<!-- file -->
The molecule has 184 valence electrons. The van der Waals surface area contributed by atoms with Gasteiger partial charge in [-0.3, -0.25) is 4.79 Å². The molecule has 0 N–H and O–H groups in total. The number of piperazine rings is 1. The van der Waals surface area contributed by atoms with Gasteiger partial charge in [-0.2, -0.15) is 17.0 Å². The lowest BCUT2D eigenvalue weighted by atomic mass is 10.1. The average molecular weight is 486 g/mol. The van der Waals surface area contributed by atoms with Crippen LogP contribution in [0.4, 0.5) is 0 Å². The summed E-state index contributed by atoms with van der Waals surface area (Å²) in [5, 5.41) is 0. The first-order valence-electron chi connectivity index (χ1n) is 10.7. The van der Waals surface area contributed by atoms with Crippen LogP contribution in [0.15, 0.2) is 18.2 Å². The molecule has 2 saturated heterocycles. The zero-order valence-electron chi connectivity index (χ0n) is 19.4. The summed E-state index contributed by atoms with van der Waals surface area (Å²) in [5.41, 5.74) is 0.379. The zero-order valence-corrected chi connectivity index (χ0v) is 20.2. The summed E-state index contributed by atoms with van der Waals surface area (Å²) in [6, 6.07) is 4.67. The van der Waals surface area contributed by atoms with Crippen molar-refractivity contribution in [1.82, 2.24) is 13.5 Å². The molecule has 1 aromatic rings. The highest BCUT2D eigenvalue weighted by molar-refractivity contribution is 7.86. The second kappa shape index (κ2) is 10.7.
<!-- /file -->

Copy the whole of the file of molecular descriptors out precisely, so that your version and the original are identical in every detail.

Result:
The molecule has 184 valence electrons. The van der Waals surface area contributed by atoms with Gasteiger partial charge in [-0.3, -0.25) is 4.79 Å². The molecule has 0 N–H and O–H groups in total. The number of piperazine rings is 1. The van der Waals surface area contributed by atoms with Gasteiger partial charge in [-0.2, -0.15) is 17.0 Å². The lowest BCUT2D eigenvalue weighted by atomic mass is 10.1. The average molecular weight is 486 g/mol. The van der Waals surface area contributed by atoms with Crippen LogP contribution in [0.4, 0.5) is 0 Å². The summed E-state index contributed by atoms with van der Waals surface area (Å²) in [5, 5.41) is 0. The first-order valence-electron chi connectivity index (χ1n) is 10.7. The van der Waals surface area contributed by atoms with Crippen LogP contribution in [0.15, 0.2) is 18.2 Å². The molecule has 2 saturated heterocycles. The zero-order valence-electron chi connectivity index (χ0n) is 19.4. The summed E-state index contributed by atoms with van der Waals surface area (Å²) in [5.41, 5.74) is 0.379. The zero-order valence-corrected chi connectivity index (χ0v) is 20.2. The summed E-state index contributed by atoms with van der Waals surface area (Å²) in [6, 6.07) is 4.67. The van der Waals surface area contributed by atoms with Crippen molar-refractivity contribution in [1.82, 2.24) is 13.5 Å². The molecule has 1 aromatic rings. The highest BCUT2D eigenvalue weighted by molar-refractivity contribution is 7.86. The second kappa shape index (κ2) is 10.7.